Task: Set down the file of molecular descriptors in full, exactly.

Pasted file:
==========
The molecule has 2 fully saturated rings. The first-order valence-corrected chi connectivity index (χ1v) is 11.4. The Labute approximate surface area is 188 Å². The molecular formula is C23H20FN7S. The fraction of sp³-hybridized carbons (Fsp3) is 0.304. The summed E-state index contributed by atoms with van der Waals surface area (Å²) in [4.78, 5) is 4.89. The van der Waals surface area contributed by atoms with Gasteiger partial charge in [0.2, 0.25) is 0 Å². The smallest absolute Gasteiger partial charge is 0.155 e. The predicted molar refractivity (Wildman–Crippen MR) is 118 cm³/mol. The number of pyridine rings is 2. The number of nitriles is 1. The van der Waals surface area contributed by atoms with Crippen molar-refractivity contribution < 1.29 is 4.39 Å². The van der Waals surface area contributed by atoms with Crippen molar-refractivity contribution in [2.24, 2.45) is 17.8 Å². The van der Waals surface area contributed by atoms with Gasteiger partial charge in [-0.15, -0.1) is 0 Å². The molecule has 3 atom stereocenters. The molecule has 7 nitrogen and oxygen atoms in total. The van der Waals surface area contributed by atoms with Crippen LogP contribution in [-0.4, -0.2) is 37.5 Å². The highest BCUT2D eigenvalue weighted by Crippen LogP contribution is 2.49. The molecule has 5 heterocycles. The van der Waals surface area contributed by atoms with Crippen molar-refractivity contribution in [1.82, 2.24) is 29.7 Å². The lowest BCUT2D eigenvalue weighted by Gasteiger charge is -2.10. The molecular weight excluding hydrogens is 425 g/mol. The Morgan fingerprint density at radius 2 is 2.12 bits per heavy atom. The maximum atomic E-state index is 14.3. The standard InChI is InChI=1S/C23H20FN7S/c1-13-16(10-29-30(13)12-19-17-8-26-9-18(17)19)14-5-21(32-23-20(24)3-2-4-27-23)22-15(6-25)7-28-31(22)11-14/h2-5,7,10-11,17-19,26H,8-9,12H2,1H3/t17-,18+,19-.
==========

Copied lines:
The molecule has 2 fully saturated rings. The first-order valence-corrected chi connectivity index (χ1v) is 11.4. The Labute approximate surface area is 188 Å². The molecular formula is C23H20FN7S. The fraction of sp³-hybridized carbons (Fsp3) is 0.304. The summed E-state index contributed by atoms with van der Waals surface area (Å²) in [4.78, 5) is 4.89. The van der Waals surface area contributed by atoms with Gasteiger partial charge in [0.2, 0.25) is 0 Å². The smallest absolute Gasteiger partial charge is 0.155 e. The predicted molar refractivity (Wildman–Crippen MR) is 118 cm³/mol. The number of pyridine rings is 2. The number of nitriles is 1. The van der Waals surface area contributed by atoms with Crippen molar-refractivity contribution < 1.29 is 4.39 Å². The van der Waals surface area contributed by atoms with Crippen molar-refractivity contribution in [2.24, 2.45) is 17.8 Å². The van der Waals surface area contributed by atoms with Gasteiger partial charge in [-0.15, -0.1) is 0 Å². The molecule has 3 atom stereocenters. The molecule has 7 nitrogen and oxygen atoms in total. The van der Waals surface area contributed by atoms with Crippen LogP contribution in [-0.4, -0.2) is 37.5 Å². The highest BCUT2D eigenvalue weighted by Crippen LogP contribution is 2.49. The molecule has 5 heterocycles. The van der Waals surface area contributed by atoms with Crippen molar-refractivity contribution in [1.82, 2.24) is 29.7 Å². The lowest BCUT2D eigenvalue weighted by Gasteiger charge is -2.10. The molecular weight excluding hydrogens is 425 g/mol. The Morgan fingerprint density at radius 2 is 2.12 bits per heavy atom. The maximum atomic E-state index is 14.3. The standard InChI is InChI=1S/C23H20FN7S/c1-13-16(10-29-30(13)12-19-17-8-26-9-18(17)19)14-5-21(32-23-20(24)3-2-4-27-23)22-15(6-25)7-28-31(22)11-14/h2-5,7,10-11,17-19,26H,8-9,12H2,1H3/t17-,18+,19-.